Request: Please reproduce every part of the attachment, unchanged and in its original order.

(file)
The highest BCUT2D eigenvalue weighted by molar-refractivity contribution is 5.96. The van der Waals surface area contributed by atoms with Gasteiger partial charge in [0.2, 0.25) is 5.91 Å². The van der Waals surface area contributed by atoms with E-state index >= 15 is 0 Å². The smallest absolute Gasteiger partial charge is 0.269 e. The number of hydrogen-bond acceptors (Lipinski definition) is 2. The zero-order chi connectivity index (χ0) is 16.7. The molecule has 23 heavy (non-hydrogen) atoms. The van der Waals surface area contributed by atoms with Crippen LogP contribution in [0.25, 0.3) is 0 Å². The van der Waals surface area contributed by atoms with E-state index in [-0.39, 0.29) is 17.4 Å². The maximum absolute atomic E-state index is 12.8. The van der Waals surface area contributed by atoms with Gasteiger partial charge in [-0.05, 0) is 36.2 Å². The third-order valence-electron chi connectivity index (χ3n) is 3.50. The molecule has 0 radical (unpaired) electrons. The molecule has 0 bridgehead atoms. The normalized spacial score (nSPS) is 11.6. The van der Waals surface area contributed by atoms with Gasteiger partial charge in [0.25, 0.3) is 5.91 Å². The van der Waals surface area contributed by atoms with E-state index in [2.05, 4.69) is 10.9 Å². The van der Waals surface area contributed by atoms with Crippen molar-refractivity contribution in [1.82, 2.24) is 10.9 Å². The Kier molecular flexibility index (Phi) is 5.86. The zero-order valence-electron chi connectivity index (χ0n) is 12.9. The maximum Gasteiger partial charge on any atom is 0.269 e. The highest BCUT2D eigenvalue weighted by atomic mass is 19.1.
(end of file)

The highest BCUT2D eigenvalue weighted by molar-refractivity contribution is 5.96. The van der Waals surface area contributed by atoms with Gasteiger partial charge in [0.2, 0.25) is 5.91 Å². The van der Waals surface area contributed by atoms with E-state index >= 15 is 0 Å². The smallest absolute Gasteiger partial charge is 0.269 e. The number of hydrogen-bond acceptors (Lipinski definition) is 2. The zero-order chi connectivity index (χ0) is 16.7. The molecule has 23 heavy (non-hydrogen) atoms. The van der Waals surface area contributed by atoms with Crippen LogP contribution in [0.25, 0.3) is 0 Å². The van der Waals surface area contributed by atoms with E-state index in [-0.39, 0.29) is 17.4 Å². The maximum absolute atomic E-state index is 12.8. The van der Waals surface area contributed by atoms with Gasteiger partial charge in [-0.05, 0) is 36.2 Å². The third-order valence-electron chi connectivity index (χ3n) is 3.50. The molecule has 0 radical (unpaired) electrons. The molecule has 0 bridgehead atoms. The normalized spacial score (nSPS) is 11.6. The van der Waals surface area contributed by atoms with Gasteiger partial charge in [0.25, 0.3) is 5.91 Å². The van der Waals surface area contributed by atoms with E-state index in [2.05, 4.69) is 10.9 Å². The van der Waals surface area contributed by atoms with Crippen molar-refractivity contribution in [1.82, 2.24) is 10.9 Å². The Kier molecular flexibility index (Phi) is 5.86. The zero-order valence-electron chi connectivity index (χ0n) is 12.9. The maximum Gasteiger partial charge on any atom is 0.269 e. The highest BCUT2D eigenvalue weighted by atomic mass is 19.1.